Many important people have reported that they like good listeners more than good speakers but the art of listening well is very rare, not only important people, but ordinary people also find good listeners. As Reader’s Digest once said – “Many people call a doctor when they need a listener.” In the darkest moments of the Civil War, Lincoln wrote to an old friend from Springfield to come to Washington. Lincoln said that he had some problems that he wanted to talk about. His old neighbor came to the White House and Lincoln spent hours talking to him on a rule to liberate the tribes.
Lincoln went into all aspects of the pros and cons of this rule, then read letters and newspaper articles, some condemning him for not freeing slaves, and some for fear of emancipation. Condemned. After talking for hours, Lincoln shook hands with his friend, called him a Good Knight, and sent him back to Illionis, without knowing it. Lincoln did the whole thing himself. Things became clear in his mind. Lincoln didn’t need advice. All he needed was a friend, a sympathetic listener to lighten his mind. That’s what we all do when in crisis All of these want angry customers, disgruntled employees and hurt friends. One of the best listeners of the modern era was Sigmund Freud!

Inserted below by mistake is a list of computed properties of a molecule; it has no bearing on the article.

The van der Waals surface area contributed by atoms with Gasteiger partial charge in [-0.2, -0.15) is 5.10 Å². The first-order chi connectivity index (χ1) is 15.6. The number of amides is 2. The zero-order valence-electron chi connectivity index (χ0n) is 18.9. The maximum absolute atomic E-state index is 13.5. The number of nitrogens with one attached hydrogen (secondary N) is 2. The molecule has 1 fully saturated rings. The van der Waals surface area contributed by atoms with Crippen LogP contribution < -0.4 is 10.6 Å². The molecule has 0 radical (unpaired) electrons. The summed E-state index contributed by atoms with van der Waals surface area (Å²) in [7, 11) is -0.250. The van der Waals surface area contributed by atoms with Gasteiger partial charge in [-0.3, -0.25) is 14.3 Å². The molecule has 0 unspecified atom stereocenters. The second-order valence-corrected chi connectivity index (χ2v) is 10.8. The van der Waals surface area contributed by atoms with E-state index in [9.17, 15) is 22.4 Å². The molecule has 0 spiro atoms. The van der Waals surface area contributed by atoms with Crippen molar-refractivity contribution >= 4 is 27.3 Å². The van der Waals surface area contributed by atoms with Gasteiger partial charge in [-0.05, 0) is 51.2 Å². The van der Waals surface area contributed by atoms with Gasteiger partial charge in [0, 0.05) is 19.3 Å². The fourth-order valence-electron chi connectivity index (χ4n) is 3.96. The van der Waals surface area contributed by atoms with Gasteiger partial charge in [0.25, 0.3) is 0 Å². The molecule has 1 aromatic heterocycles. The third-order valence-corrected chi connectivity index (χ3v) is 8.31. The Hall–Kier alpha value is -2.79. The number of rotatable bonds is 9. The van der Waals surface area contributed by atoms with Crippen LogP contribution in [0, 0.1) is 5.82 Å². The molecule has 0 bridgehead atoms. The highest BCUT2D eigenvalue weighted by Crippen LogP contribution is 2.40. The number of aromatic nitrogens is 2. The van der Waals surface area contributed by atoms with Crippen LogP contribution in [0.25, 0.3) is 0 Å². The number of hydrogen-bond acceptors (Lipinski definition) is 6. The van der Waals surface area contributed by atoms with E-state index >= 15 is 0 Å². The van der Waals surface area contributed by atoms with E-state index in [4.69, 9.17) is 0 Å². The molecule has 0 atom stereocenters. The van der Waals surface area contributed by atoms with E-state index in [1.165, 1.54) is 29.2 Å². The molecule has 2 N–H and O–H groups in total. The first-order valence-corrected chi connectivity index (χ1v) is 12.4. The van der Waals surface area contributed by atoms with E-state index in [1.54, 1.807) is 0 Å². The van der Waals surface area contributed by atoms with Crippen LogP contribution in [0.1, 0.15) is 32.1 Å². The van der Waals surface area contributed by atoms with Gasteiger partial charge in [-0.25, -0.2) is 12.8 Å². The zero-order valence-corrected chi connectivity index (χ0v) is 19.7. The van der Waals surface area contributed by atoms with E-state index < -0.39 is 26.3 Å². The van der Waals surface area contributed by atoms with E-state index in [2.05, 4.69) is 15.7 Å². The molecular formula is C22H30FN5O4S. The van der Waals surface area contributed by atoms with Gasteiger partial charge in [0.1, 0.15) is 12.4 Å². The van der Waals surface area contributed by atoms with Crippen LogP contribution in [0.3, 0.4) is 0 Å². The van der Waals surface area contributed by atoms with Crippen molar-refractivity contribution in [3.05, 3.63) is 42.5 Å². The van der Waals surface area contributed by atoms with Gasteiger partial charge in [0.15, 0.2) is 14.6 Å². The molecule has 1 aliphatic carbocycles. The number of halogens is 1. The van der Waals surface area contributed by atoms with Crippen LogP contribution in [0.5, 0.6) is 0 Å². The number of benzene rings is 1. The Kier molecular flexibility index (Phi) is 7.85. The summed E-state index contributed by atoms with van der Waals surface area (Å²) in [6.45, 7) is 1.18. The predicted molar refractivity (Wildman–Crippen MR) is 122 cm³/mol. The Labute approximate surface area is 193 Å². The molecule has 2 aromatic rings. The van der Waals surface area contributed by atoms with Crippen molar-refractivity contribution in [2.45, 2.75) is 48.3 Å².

One person who met Freud said on his way of listening- “It made such an impact on the mind that I would never forget. The qualities I had in him were never seen in anyone. Sometimes I beat someone with so much focus and beat Didn’t see it. It was not a ‘soul-tearing eye. His eyes were pale and friendly. His voice was slow and generous. His gestures lacked the same appreciation of what I said, even though He said that the way I said was not right, it was extraordinary. You don’t know how much it makes such a difference to listen to your words!